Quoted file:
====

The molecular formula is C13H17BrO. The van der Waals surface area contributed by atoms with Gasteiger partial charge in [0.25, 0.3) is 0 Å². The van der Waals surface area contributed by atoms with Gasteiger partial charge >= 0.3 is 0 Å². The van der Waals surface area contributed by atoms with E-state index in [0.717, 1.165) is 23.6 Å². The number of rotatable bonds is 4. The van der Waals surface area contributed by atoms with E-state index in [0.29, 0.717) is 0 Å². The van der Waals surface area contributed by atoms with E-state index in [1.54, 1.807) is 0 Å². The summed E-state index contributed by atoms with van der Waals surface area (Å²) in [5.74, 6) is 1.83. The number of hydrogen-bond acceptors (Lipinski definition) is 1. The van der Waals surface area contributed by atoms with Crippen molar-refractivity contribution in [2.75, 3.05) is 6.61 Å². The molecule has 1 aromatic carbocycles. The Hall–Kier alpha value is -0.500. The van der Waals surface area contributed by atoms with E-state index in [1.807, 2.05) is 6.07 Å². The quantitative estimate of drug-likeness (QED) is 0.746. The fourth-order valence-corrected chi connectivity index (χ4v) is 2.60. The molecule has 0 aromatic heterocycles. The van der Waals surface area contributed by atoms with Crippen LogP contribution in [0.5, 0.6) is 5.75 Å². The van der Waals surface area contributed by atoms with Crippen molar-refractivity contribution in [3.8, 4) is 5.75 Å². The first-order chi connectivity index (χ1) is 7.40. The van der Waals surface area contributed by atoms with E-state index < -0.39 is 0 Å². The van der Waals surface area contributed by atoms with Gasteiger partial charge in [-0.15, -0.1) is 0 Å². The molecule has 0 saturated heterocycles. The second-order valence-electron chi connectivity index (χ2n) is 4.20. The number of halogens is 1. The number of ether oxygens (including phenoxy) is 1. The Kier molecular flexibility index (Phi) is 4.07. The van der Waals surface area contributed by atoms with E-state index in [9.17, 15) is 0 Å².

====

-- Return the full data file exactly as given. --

The molecular formula is C13H17BrO. The van der Waals surface area contributed by atoms with Gasteiger partial charge in [0.25, 0.3) is 0 Å². The van der Waals surface area contributed by atoms with Gasteiger partial charge >= 0.3 is 0 Å². The van der Waals surface area contributed by atoms with E-state index in [0.717, 1.165) is 23.6 Å². The number of rotatable bonds is 4. The van der Waals surface area contributed by atoms with E-state index in [0.29, 0.717) is 0 Å². The van der Waals surface area contributed by atoms with E-state index in [1.54, 1.807) is 0 Å². The summed E-state index contributed by atoms with van der Waals surface area (Å²) in [5.74, 6) is 1.83. The number of hydrogen-bond acceptors (Lipinski definition) is 1. The van der Waals surface area contributed by atoms with Crippen molar-refractivity contribution in [2.75, 3.05) is 6.61 Å². The molecule has 1 aromatic carbocycles. The Hall–Kier alpha value is -0.500. The van der Waals surface area contributed by atoms with E-state index in [1.807, 2.05) is 6.07 Å². The quantitative estimate of drug-likeness (QED) is 0.746. The fourth-order valence-corrected chi connectivity index (χ4v) is 2.60. The molecule has 0 aromatic heterocycles. The van der Waals surface area contributed by atoms with Crippen LogP contribution in [0.5, 0.6) is 5.75 Å². The van der Waals surface area contributed by atoms with Crippen molar-refractivity contribution in [3.8, 4) is 5.75 Å². The first-order chi connectivity index (χ1) is 7.40. The van der Waals surface area contributed by atoms with E-state index < -0.39 is 0 Å². The van der Waals surface area contributed by atoms with Gasteiger partial charge in [-0.15, -0.1) is 0 Å². The molecule has 0 saturated heterocycles. The second-order valence-electron chi connectivity index (χ2n) is 4.20. The number of halogens is 1. The number of ether oxygens (including phenoxy) is 1. The Kier molecular flexibility index (Phi) is 4.07. The van der Waals surface area contributed by atoms with E-state index in [9.17, 15) is 0 Å².